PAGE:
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Baby’s First Christmas – don’t add to the statistics!

Just as you get used to your tiny baby, have pretty much sorted out the whole sleeping, feeding thing – or at least learnt a new rhythm – it all changes! Your baby starts moving around, and your world turns upside down all over again. At Christmas time this can be scary stuff. Christmas is a busy time with a flurry of activity, excited children, presents to wrap and guests to welcome. It’s so easy to forget safety in all that excitement, yet so important if festivities aren’t to be cut short by a trip to casualty.

Over half our under 5’s are taken to A & E every year and accidents remain the biggest cause of child deaths. Wrapping them up in cotton wool is simply not an option, but where to start? Now everywhere you look there is an accident waiting to happen….

You simply have to prioritise, and the Child Accident Prevention Trust have worked out the 5 most common causes of accidents for the under 5’s. Concentrating on these seems a sensible approach, starting at home where 72% of the accidents happen.

1. Choking, suffocation and strangulation. Top of the list and why you need to keep close – choking happens quickly and you need to react fast. A good tidy up of your home is a good start, but do you know the size of a choking hazard? Most assume it’s the size of a grape, in fact it can be far larger. A Fred Choke Tester will help you understand what to look out for – coins behind sofa cushions, pen tops or batteries that rolled under the furniture etc. Christmas, inevitably brings lots of gifts and therefore new items into your home- reassess what could pose as a risk after all the unwrapping has finished.

Food is a challenge too. As you wean your baby, chop it up small. Suss out your Christmas dinner- food items such as sausages can be a real hazard due to the dense and spongy nature, make sure your pigs in blankets are chopped into small pieces on your little one’s plate.

Do you have blinds? Cords are the most common cause of strangulation in our homes – keep them up out of the way. This same rule also applies to Christmas tree lights- ensure any loose cords are tidied away out of reach of little ones and be vigilant when putting up and taking down the tree.

Suffocation most commonly occurs from plastic bags particularly nappy sacks, and in bed. Ensure you remove all plastic packaging from unwrapped presents, from your baby’s reach immediately. Keeping cots free of toys and comforters and using appropriate bedding that your child can’t slip under is the key. A Love to Dream Swaddle Up is a snug fit that allows a baby to self soothe yet enjoy the comfort of swaddling, sleep bags provide warmth for older babies.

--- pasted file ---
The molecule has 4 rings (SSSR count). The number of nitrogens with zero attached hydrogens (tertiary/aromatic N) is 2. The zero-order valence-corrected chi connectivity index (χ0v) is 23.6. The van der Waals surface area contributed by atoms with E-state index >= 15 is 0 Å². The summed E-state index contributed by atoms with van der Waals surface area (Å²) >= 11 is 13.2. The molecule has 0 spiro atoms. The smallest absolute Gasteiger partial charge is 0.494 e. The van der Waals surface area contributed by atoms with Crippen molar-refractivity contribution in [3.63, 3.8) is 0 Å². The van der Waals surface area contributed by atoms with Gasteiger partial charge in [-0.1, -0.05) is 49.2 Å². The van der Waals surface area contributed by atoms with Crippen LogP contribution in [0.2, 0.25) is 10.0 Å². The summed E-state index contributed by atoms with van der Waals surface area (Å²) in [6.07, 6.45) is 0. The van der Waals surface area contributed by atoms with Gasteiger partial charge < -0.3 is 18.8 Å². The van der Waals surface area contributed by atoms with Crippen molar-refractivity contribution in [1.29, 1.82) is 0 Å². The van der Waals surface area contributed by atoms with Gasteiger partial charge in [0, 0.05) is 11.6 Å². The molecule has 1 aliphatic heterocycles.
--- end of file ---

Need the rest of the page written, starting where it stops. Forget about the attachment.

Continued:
2. Falls. Stairs cause most hospital admissions, so you’ll need well fitted safety gates. Just be careful to keep pressure fitted ones tight to the wall, and never use them at the top of stairs – you don’t want to trip over the pressure bar and fall down the stairs yourself -so use a screw-fit gate here instead.

Babies are talented explorers and climbers. A close watch is the best solution and re-arranging the furniture so something low doesn’t become a step to something higher is worthwhile. Moving furniture away from windows is essential – even if there is a window lock, the glass could break and your child fall through.

Finally, every parents’ nightmare – dropping your baby. Try to have both hands free when carrying your baby. Not possible? Try a carrier that is quick and easy to fit like the Izmi one – then do the chores with your baby safely stowed.

3. Poisoning. Over 100 toddlers are hospitalised every week. Medicines and household chemicals are the chief offenders – keep them locked up. All too often cupboard locks are difficult to fit, awkward to use and unreliable, so choose a good quality brand like Fred where you can fit them properly in seconds. With lots more people in your home during the festive season, give family members the heads up about baby safety in your home such as re-fastening cupboard locks, locking the stair gate on their way out.

4. Burns and scalds. Commonly from hot drinks, and easily avoided by not  carrying your baby at the same time as a drink and keeping the cup out of reach. Stoves are an obvious risk, so use the back burners and pan handles angled away. Consider installing  a Stove Guard to block access. With Christmas dinner cooking, the kitchen can become a hot and busy area- be extra cautious of little ones beneath your feet. Accidents from appliances, particularly hair straighteners, have doubled in recent years, so use well fitted Socket Covers and hide the appliance when not in use. Bath water, hot pipes and radiators all need to have their temperature checked before a child comes into contact.


5. Drowning. 5 children die every year in the bath. Scarily, it happens silently with no struggle – so there’s no warning and it happens in as little as 5cm of water. Staying with them is the only solution, try using a Bath Support if holding them over the bath hurts your back.

Still terrified? Thanks to the love and continuous care instinctively given by parents, backed up by a good dose of common sense, most children grow to adulthood without serious incident. Luck comes into play, but good parental supervision and some basic precautions are the real key to your peace of mind.

Have a safe and very merry Christmas!

Source:
RoSPA
the CAPT